They’re heavy weights, he knows, these words, and it doesn’t really matter that he’s the one to hear them, that they just need to be heard. “Lydia,” he says, and holds out a hand. When she hesitates he adds, “Don’t be stubborn.”
“Don’t tell me what to do,” she snaps, but slides her hand into his, small and cold.
He tugs her until she’s crowding onto the little step beside him. “Why?” he asks. “I don’t imagine I’m your therapist of choice. Or even force.”
She smiles again, weakly. “Because you’re not my friend,” she explains. “So if you’re a total douchebag to me it doesn’t feel like a personal affront.”
Well, Derek can accept that. He barely remembers what it’s like to have friends. He’s been brother and beta and alpha and enemy but he can’t remember the last time he’s been a friend. His eyes focus on the spot where their legs touch, warm and solid.
“Lydia,” he says, “are you okay?”
“No, I’m freaking not okay.” She laughs, watery. “What about you, Derek? Are you okay?”
“My house burned down, my family with it, my sister was murdered by my psychotic uncle, and people want to kill me just for the way I was born.” He breathes deep through his nose, his nails pressing into his knee, puncturing denim and skin, and tiny tear-droplets of blood pool in the holes. “I guess I’m not okay.”
Almost a year since Laura died, over six since the Hales burned alive, and he has never once said I’m not okay. Back with Laura because he hadn’t felt like he deserved to admit to it, and later without Laura because he needed to avenge her, and then he’d had Peter, and then he’d had to be alpha and an alpha couldn’t be not okay, not with betas that needed him. But he’s not okay. And he hasn’t been okay for a while. Maybe he’ll never be okay again, and he stares into the shadows of the empty shell of his den and lets the new wound open.
Quite suddenly, Lydia is too close and Derek turns his head. Her mouth bumps more than slides against his and he reacts before his brain can catch up with his instincts, his hands curling around her hips. Lydia crawls into his lap and his tongue crawls into her mouth, sweeping over her teeth and her gums. She’s an explosion of tastes in his mouth, tangy and tart, like a something cold on the hottest day of summer. Her fingers streak up to card through his hair, nails biting into his scalp.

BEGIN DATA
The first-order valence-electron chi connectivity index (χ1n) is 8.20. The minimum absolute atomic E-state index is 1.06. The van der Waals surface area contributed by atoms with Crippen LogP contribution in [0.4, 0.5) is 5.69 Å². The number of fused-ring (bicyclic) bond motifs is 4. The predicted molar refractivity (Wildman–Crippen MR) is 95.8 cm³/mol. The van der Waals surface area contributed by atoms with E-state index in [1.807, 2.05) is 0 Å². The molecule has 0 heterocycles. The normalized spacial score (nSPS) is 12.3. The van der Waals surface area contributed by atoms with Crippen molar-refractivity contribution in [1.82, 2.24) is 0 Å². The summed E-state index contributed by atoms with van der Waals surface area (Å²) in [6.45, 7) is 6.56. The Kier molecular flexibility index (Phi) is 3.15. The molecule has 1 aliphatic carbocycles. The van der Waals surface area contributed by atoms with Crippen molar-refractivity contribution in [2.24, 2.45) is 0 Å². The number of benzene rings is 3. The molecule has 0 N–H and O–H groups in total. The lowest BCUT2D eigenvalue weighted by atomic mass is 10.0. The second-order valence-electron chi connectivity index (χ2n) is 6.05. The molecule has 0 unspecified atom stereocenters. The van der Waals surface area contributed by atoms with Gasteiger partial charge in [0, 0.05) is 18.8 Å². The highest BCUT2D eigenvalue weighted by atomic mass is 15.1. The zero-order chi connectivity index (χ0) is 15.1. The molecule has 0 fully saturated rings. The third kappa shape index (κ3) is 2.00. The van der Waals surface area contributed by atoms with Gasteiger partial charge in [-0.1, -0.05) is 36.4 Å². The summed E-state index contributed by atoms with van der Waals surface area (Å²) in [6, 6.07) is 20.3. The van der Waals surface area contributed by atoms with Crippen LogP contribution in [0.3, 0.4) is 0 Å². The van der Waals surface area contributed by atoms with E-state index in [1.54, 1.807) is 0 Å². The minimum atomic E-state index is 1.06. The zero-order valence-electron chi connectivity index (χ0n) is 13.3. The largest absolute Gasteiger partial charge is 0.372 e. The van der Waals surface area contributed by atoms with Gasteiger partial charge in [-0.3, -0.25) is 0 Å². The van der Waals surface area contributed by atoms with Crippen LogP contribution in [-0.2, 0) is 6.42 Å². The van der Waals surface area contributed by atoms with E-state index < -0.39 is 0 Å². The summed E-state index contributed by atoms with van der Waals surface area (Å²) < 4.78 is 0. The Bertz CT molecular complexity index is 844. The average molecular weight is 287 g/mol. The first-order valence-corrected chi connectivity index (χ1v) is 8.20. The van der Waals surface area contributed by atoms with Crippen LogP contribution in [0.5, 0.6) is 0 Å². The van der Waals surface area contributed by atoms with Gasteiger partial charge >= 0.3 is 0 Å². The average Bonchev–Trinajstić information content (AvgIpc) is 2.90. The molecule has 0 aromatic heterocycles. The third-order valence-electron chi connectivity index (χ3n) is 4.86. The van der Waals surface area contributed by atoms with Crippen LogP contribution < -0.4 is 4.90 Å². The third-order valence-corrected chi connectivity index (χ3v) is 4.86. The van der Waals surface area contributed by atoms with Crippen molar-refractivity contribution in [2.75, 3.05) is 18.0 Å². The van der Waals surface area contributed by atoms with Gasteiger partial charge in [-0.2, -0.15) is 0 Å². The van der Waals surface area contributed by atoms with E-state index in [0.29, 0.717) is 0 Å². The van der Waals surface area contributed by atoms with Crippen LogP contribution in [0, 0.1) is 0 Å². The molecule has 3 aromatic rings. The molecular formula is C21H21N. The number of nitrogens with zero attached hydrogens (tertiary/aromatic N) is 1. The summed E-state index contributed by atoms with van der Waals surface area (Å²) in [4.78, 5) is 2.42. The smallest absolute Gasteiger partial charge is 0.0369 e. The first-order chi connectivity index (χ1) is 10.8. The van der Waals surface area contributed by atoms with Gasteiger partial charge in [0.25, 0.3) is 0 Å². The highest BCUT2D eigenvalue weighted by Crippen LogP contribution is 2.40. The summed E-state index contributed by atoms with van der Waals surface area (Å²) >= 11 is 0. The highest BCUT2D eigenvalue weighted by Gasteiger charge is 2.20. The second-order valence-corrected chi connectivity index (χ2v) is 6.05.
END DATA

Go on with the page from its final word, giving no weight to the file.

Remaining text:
Derek twists at his hips, Lydia’s back pressing against the bench and his body. He pushes her hair off her chest, and sucks at the little pulsing vein just above her breast. He feels gratified to know it’s not just fear or sadness or discomfort that makes it jump. He can almost taste the sweetness of her blood.
He could feel the wildness in him, rabid and feral, like a wave rising to rocky shores. He’s unbridled, untamed, and worries for a moment that he’ll crush her, bend and break her, and his knees comes up between them.
“No wait,” he says, coming up for air.
Her nails press into his neck. “No. Don’t.” And drags him back down, and he surrenders to her, lets himself be drowned in her, becomes drunk on her. He’s empty and hollow, and he wants to take her and put her in him, use her to fill up those spaces left vacant inside him and he might feel guilty about it except it feels like she’s trying to do the same thing, using him like plaster on a leaking dam.
This is what caring feels like, as twisted and wrong as they are, husks of monsters underneath their skin. Outside, the moon is high and indifferent, gazing down on the world with a callous eye but it’s warm inside (her breath on his skin and his hands moving over hers and lips and teeth and tongue) and it’s them, trying to carve a meaning out of nothing. And it’s more than he’s had in a long while.